A Gentleman has Good Breeding.
He is obedient to instruction regarding the artful treatment of others.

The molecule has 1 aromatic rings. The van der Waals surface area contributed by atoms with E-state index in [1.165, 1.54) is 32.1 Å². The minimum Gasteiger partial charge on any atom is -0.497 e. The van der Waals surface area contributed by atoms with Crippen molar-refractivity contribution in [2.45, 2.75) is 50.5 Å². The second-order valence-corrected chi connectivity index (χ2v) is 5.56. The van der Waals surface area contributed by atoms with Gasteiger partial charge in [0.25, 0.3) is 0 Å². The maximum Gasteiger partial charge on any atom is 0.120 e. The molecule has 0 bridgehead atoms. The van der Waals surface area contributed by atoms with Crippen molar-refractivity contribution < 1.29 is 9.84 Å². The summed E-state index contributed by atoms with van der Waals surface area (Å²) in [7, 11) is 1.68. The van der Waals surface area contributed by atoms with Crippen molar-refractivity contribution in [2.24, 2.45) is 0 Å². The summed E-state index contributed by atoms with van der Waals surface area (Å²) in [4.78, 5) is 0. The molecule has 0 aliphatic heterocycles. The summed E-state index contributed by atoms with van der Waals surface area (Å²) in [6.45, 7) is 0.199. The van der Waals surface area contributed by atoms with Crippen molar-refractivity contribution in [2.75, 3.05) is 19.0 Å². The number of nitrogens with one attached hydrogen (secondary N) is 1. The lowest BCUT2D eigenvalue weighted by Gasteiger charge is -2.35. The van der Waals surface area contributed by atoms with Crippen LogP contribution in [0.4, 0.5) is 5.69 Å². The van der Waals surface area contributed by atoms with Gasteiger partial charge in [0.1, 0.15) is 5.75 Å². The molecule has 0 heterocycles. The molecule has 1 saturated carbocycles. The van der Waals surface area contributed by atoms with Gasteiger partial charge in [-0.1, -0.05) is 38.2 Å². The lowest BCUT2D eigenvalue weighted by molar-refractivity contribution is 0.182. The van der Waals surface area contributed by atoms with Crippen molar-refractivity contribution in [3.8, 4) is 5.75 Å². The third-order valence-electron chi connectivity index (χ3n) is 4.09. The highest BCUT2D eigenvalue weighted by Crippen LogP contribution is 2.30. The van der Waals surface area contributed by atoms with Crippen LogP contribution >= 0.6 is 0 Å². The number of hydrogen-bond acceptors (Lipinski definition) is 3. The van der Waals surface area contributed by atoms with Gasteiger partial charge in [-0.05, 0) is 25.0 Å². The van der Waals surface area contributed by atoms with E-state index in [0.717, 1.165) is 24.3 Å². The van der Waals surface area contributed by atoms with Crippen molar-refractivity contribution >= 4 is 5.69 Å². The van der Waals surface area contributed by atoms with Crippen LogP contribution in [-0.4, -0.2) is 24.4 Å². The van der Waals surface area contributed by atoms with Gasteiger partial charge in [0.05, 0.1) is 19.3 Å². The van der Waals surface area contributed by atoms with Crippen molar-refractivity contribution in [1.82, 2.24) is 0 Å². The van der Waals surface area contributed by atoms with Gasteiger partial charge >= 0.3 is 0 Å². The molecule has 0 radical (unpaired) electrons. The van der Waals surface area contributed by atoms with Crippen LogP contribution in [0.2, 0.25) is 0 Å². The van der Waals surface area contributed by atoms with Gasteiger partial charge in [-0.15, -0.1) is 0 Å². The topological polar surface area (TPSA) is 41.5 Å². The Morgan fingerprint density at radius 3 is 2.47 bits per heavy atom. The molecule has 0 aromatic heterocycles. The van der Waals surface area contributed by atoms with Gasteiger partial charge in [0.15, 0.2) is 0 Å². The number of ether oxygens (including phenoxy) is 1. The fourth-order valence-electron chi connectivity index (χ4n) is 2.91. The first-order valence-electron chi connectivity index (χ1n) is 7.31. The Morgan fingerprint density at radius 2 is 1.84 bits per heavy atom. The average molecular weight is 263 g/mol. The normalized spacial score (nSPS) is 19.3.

If someone is considered "well bred" it is not a claim to pedigree or the respective DNA traits of his parents. But it used to be. Breeding harkens back to that distinctive, as well bred behaviour was, for centuries, in keeping with those of good family. Affluence produced opportunities for an advanced pattern of life. Art came with leisure and the art of societal interaction was no exception. But even in those of good family, the good breeding we acknowledged was learned. If the well bred learned, he listened. If he listened, his attention was given to those who advocated the social standards. If the well bred learned, he obeyed. He saw that the standards he heard were no less a law than those of our civil or moral codes, with appropriate punishments he could do without. This is a monastic discipline without the flight from the world. Our order is that of The Cosmopolitine Friars. Whatever (or whereever) the standards, such monks have ears turned, and submission ready, to those things that please others in their company because they wish that their company's pleasure not depend on accident.